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Executive Summary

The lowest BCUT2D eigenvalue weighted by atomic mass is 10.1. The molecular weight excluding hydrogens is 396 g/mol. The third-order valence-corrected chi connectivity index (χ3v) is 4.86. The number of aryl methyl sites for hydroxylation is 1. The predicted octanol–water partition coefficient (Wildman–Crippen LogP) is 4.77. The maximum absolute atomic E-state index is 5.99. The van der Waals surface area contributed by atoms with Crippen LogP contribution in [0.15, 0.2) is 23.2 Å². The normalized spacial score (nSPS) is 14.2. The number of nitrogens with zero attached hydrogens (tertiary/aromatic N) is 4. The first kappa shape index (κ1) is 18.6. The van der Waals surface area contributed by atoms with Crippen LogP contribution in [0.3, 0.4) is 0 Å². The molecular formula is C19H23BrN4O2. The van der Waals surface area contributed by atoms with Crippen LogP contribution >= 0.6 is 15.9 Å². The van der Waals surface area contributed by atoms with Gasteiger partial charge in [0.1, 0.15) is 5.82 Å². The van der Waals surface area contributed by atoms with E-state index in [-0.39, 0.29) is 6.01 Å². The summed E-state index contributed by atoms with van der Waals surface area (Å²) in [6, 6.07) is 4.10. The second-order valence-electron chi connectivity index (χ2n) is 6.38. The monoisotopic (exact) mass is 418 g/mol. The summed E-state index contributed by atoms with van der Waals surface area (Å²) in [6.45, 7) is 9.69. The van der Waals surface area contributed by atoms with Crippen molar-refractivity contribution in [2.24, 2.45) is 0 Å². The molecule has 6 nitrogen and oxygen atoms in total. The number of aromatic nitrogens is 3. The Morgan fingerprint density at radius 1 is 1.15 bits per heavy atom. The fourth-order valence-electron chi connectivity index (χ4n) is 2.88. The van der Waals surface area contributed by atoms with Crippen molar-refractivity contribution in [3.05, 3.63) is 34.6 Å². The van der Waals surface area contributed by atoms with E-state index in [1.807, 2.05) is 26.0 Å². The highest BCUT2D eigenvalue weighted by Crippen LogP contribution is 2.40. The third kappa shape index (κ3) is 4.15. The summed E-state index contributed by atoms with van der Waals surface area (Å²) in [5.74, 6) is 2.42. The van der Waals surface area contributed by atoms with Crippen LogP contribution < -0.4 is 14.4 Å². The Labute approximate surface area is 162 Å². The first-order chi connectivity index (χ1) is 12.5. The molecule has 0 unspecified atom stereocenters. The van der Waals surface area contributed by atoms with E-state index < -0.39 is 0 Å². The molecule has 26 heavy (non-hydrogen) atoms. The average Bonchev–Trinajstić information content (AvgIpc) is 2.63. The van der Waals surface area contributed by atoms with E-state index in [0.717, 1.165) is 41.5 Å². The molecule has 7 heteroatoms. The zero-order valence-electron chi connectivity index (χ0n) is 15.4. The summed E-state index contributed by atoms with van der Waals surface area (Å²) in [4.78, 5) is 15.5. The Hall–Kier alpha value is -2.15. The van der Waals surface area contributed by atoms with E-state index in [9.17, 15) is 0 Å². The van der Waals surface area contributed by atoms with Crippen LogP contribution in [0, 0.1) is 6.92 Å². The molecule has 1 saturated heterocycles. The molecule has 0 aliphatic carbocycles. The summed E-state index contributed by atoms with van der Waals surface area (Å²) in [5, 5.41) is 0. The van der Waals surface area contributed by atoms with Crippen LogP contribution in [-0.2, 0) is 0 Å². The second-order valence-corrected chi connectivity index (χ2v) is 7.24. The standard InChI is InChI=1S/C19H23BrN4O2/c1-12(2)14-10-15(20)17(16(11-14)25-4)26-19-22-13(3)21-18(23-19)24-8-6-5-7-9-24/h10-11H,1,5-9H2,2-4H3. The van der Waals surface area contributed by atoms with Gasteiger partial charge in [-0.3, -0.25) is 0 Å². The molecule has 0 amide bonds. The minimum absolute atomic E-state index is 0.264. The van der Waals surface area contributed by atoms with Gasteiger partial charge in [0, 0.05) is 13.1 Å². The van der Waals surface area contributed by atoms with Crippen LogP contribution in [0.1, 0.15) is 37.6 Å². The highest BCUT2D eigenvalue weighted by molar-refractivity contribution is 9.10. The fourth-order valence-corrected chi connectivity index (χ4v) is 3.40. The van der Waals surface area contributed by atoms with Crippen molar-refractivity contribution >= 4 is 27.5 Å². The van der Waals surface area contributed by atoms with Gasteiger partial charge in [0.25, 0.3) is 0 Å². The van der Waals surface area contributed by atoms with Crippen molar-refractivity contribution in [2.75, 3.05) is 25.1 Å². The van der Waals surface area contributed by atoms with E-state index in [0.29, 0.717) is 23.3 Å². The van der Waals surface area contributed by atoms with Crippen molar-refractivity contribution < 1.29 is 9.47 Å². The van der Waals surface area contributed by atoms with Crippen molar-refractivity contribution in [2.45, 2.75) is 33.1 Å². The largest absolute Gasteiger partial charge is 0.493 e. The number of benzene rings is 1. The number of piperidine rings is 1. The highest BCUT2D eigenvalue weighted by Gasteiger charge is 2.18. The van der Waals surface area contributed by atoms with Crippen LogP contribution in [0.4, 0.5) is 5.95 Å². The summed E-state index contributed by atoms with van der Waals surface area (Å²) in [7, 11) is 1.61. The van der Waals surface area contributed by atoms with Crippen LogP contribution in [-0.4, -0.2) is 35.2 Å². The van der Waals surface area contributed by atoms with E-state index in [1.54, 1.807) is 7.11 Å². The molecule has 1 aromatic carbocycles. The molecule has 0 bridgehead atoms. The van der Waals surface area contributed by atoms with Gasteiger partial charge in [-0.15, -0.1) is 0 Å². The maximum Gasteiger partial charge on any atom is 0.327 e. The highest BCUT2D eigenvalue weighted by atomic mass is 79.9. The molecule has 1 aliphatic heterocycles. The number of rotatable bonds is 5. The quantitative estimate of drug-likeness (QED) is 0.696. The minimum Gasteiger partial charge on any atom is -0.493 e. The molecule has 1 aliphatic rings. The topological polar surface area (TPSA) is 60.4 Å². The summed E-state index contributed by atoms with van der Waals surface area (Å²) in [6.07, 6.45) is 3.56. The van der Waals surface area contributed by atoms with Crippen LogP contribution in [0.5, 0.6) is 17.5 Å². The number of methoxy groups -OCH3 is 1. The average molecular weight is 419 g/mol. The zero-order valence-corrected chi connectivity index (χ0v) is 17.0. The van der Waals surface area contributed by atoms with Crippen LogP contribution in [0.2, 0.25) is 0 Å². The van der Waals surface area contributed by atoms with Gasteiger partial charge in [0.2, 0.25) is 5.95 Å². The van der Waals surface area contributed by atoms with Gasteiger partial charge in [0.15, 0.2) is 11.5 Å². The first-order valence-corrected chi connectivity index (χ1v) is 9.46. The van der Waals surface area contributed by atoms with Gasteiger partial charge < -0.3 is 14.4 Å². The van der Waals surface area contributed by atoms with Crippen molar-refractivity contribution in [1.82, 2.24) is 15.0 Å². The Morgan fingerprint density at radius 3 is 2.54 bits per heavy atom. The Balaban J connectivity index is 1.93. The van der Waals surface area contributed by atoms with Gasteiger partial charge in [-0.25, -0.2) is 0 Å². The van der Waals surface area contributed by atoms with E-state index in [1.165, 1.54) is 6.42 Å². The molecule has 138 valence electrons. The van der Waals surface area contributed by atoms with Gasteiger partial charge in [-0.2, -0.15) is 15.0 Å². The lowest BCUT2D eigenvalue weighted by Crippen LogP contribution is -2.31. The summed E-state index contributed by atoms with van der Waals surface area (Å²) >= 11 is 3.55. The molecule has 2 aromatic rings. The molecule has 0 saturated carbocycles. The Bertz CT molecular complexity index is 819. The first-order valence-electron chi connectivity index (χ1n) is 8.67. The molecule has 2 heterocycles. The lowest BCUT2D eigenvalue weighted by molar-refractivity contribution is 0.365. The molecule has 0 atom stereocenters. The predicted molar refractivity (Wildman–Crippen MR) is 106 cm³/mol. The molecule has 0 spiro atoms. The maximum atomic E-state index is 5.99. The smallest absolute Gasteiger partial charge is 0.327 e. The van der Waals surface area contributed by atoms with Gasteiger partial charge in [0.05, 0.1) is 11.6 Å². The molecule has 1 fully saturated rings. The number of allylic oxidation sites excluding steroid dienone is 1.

Merck will submit vaccination trial data on Varivax vaccine lots manufactured at its new facility to FDA by September. Merck filed a PLA for its chicken pox vaccine in August 1989; the product received a favorable review by FDA's Vaccines & Related Biological Products Advisory Committee on Jan. 25, 1990 ("The Pink Sheet" Jan. 29, 1990, T&G-7). Merck said in November that the Varivax review had at least a year to go. FDA is requiring the firm to study production lots of the live attenuated varicella vaccine from its new robotic facility, built expressly for Varivax production, before the product can be approved. The new tests began in December 1991. Merck Vaccine Division Clinical Research Director Jo White, MD, told the National Vaccine Advisory Committee's April 21 meeting that "we've vaccinated 1,900 children to date" with the new production lots. Overall, "we've vaccinated about 8,000 healthy patients and about 2,000 healthy adults." Results from trials of the new Varivax production lots show "no serious AEs [adverse events] related to vaccination," White said. The new production lots "are a little more potent than some of the lots used earlier." No efficacy data is available yet and "we are just beginning to get antibody titers" from the vaccines, White added. The Varivax PLA is seeking an indication for "children 12 months to 12 years of age, one dose, and for individuals 13 years and older, two doses, preferably two months apart," according to White. One of the FDA advisory committee's concerns had been the duration of protection afforded by Varivax. White told the committee that "95% of vaccinees still have antibody after six years." She also noted that, if exposed to varicella, these vaccinees' "antibody levels rise." White also presented data on an ongoing two-dose study in children. In "about 300 kids," researchers found a seroconversion rate after two doses of 97%, which is "about the same" as with one dose in earlier studies. She added, "we still have reported breakthrough cases in people even that get two doses" and "follow- up will continue." In single-dose studies published in 1984 and 1991, efficacy rates of 100% and 96% were reported, White said. In a household exposure efficacy trial, 18 of 114 (16%) developed chicken pox. White said this amounted to "a calculated efficacy of 82%." The Merck researcher said that the company's combination MMR and varicella vaccine, MMR II-V, "is in Phase III studies" and that Merck will file a PLA for the product "in summer of next year." Merck is also "looking at whether it's okay to give it [MMR II-V] to them together with OPV, DTP and flu vaccine [so] you can give several vaccinations at once."

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